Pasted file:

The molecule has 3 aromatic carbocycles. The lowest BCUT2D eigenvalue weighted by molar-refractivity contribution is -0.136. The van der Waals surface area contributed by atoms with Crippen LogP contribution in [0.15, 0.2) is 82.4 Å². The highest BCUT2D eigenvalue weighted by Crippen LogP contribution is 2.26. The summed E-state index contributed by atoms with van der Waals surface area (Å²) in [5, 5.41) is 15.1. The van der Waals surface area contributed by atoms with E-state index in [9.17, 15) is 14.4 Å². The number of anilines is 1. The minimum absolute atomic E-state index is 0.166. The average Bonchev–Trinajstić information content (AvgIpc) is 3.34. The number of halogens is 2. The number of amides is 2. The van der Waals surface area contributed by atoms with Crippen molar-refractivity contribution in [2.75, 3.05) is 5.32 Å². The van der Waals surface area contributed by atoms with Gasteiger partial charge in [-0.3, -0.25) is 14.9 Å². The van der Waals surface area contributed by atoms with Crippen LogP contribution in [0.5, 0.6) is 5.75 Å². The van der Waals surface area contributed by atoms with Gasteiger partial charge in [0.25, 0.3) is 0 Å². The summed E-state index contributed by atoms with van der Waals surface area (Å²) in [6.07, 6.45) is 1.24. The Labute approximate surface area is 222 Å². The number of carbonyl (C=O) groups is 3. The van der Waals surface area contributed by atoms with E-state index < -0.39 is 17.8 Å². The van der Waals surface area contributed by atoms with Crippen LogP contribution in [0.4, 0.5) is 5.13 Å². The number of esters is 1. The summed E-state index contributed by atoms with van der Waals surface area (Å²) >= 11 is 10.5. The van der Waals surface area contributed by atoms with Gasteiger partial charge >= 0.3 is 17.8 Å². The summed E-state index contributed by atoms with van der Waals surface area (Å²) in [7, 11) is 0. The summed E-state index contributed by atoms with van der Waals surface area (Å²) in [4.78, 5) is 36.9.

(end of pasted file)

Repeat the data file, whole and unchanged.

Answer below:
The molecule has 3 aromatic carbocycles. The lowest BCUT2D eigenvalue weighted by molar-refractivity contribution is -0.136. The van der Waals surface area contributed by atoms with Crippen LogP contribution in [0.15, 0.2) is 82.4 Å². The highest BCUT2D eigenvalue weighted by Crippen LogP contribution is 2.26. The summed E-state index contributed by atoms with van der Waals surface area (Å²) in [5, 5.41) is 15.1. The van der Waals surface area contributed by atoms with E-state index in [9.17, 15) is 14.4 Å². The number of anilines is 1. The minimum absolute atomic E-state index is 0.166. The average Bonchev–Trinajstić information content (AvgIpc) is 3.34. The number of halogens is 2. The number of amides is 2. The van der Waals surface area contributed by atoms with Crippen molar-refractivity contribution in [2.75, 3.05) is 5.32 Å². The van der Waals surface area contributed by atoms with Gasteiger partial charge in [-0.3, -0.25) is 14.9 Å². The van der Waals surface area contributed by atoms with Crippen LogP contribution in [0.5, 0.6) is 5.75 Å². The van der Waals surface area contributed by atoms with Gasteiger partial charge in [0.25, 0.3) is 0 Å². The summed E-state index contributed by atoms with van der Waals surface area (Å²) in [6.07, 6.45) is 1.24. The Labute approximate surface area is 222 Å². The number of carbonyl (C=O) groups is 3. The van der Waals surface area contributed by atoms with E-state index < -0.39 is 17.8 Å². The van der Waals surface area contributed by atoms with Crippen LogP contribution in [0.4, 0.5) is 5.13 Å². The number of esters is 1. The summed E-state index contributed by atoms with van der Waals surface area (Å²) >= 11 is 10.5. The van der Waals surface area contributed by atoms with Gasteiger partial charge >= 0.3 is 17.8 Å². The summed E-state index contributed by atoms with van der Waals surface area (Å²) in [7, 11) is 0. The summed E-state index contributed by atoms with van der Waals surface area (Å²) in [4.78, 5) is 36.9.